Thursday, March 1, 2012

The Minimal SSI Strategy

Stress Index (Si) Displayed on the SERVO-i Ventilator. 

In 2009 Brunner & Wysocki proposed that there is an optimal breathing pattern to minimize stress & strain during mechanical ventilation [1]. Stress and strain are primary causes of ventilator induced lung injury (VILI), so it would be imperative to provide a breathing pattern which decreases the chances of VILI. 

The researchers computed various breathing patterns and end expiratory lung (EELV) volumes to model their effects in regards to stress & strain. The results showed that there was an optimal breathing pattern in which provided the least amount of stress & strain (a.k.a. minimal stress strain index, mssi). 

After reviewing this strategy I have been trying to apply it, which was not easy.

The strain component is easy to apply, this is using a breathing pattern that ensures the minimal tidal possible (I use 4ml/kg/IDBW for a target tidal volume, and titrate the set rate to meet the minute ventilation demand). This has led to ventilator settings where set tidal volume is less than the ARDS Net strategy & higher rates (this corresponds to the researchers computed model).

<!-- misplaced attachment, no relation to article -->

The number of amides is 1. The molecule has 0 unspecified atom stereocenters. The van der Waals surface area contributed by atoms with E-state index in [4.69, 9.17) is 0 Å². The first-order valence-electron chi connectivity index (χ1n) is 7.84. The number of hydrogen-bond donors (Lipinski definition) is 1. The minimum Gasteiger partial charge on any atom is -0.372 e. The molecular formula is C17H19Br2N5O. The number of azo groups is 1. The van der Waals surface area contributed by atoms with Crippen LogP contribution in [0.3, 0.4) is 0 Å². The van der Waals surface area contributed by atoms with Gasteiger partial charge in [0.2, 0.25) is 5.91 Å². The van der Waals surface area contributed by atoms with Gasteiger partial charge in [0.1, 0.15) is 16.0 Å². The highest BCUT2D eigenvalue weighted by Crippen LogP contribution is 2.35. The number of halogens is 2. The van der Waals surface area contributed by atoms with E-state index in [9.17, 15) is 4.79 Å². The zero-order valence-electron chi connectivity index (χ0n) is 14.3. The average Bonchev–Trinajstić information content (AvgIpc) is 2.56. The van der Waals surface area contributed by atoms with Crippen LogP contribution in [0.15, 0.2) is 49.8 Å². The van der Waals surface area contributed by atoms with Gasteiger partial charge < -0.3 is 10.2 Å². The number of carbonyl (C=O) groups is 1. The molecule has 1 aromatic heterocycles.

As for determining the best EELV, this is more difficult; I originally set my PEEP based on low-flow P/V curve maneuvers

Now with the SERVO-i’s new available software one can actually find the optimal EELV based on the “Stress Index” (Si). The ventilator will actually now calculate this value which is displayed & trended allowing for easy titration of PEEP. 

The Si based on CT scan evidence of optimal EELV [2]. A Si of 0.9 to 1.1 indicates ideal lung recruitment.

A Si of > 1.1 indicates over-distention & a Si 0f < 0.9 indicates under recruitment, both contributing to VILI.

With this new tool one can easily utilize the  mssi & obtain a optimal breath pattern to prevent VILI.

[1].  Brunner, J. & Wysocki, M. (2009). Is there an Optimal Breath Pattern to Minimize Stress & Strain duringMechanical Ventilation? Intensive Care Medicine. 35: 1479-1483.